Jordan Dalluge was celebrating Thanksgiving with his family when he received an unexpected email: an eviction notice from his landlord.
While Dalluge was never actually evicted, he said he spent months battling a landlord who threatened lawsuits, neglected maintenance and ultimately kept some of his security deposit.
“As the year went on, there seemed to be more and more problems,” he said. “Any little thing that went wrong was an opportunity for him to make money.”
The Minneapolis City Council will vote Friday on an ordinance giving itself more power to regulate such “problem landlords” by imposing conditions before revoking their license to rent property.
JoAnn Velde, a manager of housing inspection who helped develop the amendment, said she expects it to be approved.
The new ordinance
The amendment would give the City Council more options in dealing with rental license holders, said Councilwoman Elizabeth Glidden, who authored it.
“[It would] put more tools in the tool basket to drive that compliance and … be able to use a hammer with the landlord where appropriate,” she said.
Revocation of licenses would be a last resort, Velde said, and would only be used for uncooperative landlords.
Bill Dane, a University Student Legal Service attorney who specializes in tenant issues, said he felt the amendment was positive for all involved.
“It works well for landlords because they no longer have to see their license being revoked as the only penalty,” he said. “There will be something in between now.”
Instead, the city would meet with landlords in violation with licensing laws and work out conditions to fix existing problems.
The city could ask landlords to submit a maintenance plan, provide 24/7 accessibility of management to tenants or post “No Trespassing” signs, for example.
Councilwoman Diane Hofstede, who represents some of the neighborhoods around the University, said the ordinance ensures the city can provide the best housing possible.
In a year, the amendment will be reviewed and further adjusted if necessary, Glidden said.
The city currently issues about 40 to 50 rental license revocations each year, Velde said.
“Our relationship with the rental industry is good,” she said. “So many of our owners in Minneapolis are responsible and take care of their properties.”
Problems with current policy
During her term, Hofstede said she’s seen renters deal with everything, from plumbing problems and safety violations to broken locks and vermin.
Former Minneapolis landlord Spiros Zorbalas had more than 2,000 such violations in five years, so earlier this year he sold his 38 properties after facing hearings with the city for rental licensing revocation.
While the high-profile case didn’t necessarily drive this ordinance change, Glidden said it highlighted areas that housing inspection could improve.
Currently, if a rental property owner is in violation of rental licensing laws, the city’s only option is to conduct inspections, issue fines, try to work out voluntary conditions or — if all else fails — revoke licenses.
And when a license is revoked, everyone loses, Glidden said. Tenants are forced to move out, landlords lose their property and the city has to clean up the mess.
Tim Harmsen, owner of Dinkytown Rentals, said license revocation happens more than it should because the standards are objective and not case-by-case.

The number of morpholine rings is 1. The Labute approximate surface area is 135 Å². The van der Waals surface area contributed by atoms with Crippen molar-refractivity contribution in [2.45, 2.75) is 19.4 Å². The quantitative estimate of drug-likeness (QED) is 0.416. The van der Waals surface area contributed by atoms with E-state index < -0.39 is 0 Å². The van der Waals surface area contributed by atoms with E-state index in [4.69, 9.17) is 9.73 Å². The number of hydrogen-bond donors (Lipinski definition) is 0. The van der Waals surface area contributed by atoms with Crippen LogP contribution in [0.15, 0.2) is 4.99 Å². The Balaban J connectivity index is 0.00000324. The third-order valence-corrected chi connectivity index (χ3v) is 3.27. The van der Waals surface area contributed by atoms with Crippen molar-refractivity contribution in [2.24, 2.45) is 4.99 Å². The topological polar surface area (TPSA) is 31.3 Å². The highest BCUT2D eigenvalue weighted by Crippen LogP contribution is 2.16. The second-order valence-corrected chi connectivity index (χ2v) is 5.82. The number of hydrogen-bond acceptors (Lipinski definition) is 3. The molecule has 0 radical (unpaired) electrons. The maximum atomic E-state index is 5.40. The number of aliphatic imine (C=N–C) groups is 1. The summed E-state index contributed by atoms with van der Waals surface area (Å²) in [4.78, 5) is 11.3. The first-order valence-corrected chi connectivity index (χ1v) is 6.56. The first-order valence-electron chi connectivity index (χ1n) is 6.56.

“It wouldn’t be too hard for a guy to lose a license,” he said, “even for administrative reasons.”
Harmsen said he’d rather see an individualized approach because older housing can pose a problem for landlords.
“You can’t be objective with these old houses. A lot of the property in Minneapolis is old,” he said. “It’s difficult to make an older building reform to brand new requirements.”
Another growing problem is that a small number of landlords are buying up foreclosed properties — so many that they are not always able to properly manage them and keep them up to code, Hofstede said.
Harmsen, who manages more than 700 bedrooms in Dinkyktown, said this consolidation of ownership means if a landlord loses his rental license, a huge number of tenants would be displaced.
“There’s going to be more and more of these situations,” he said. “If you’re going around and taking their licenses, you’re affecting a lot more people.”
Renting at the U
Because of his experience, Dalluge said he questions the intentions of area landlords.
“Especially in this town, they’re all about making money and taking advantage of college students,” he said.
Hofstede said sometimes landlords prey on student renters.
“I think that students have very hectic lives,” she said, “and so landlords can take advantage of [that].”
Students rarely deal with the grave situations the amendment is meant to combat, Dane said.
“A lot of that housing that has been involved in those revocations wasn’t actually occupied by students,” he said. “Students don’t face these situations very often.”
The most common student issue in recent years dealt with security deposit refunding — an effect of the economic recession, Dane said.
“Both [for] the landlord and the tenant, money is tighter than it used to be,” he said.
He said he also helps students deal with leaks, renewing leases, subletting and poor living conditions.
“We also have some problem landlords who really have never figured out what it takes to get along with the students,” he said.
About one-fourth of USLS consultations deal with tenant issues. Students living in older houses or apartments, he said, are especially prone to running into maintenance problems.
Overall, though, he said the rental experience in the University District is positive and that the “vast majority” of student renters don’t have issues with their landlords.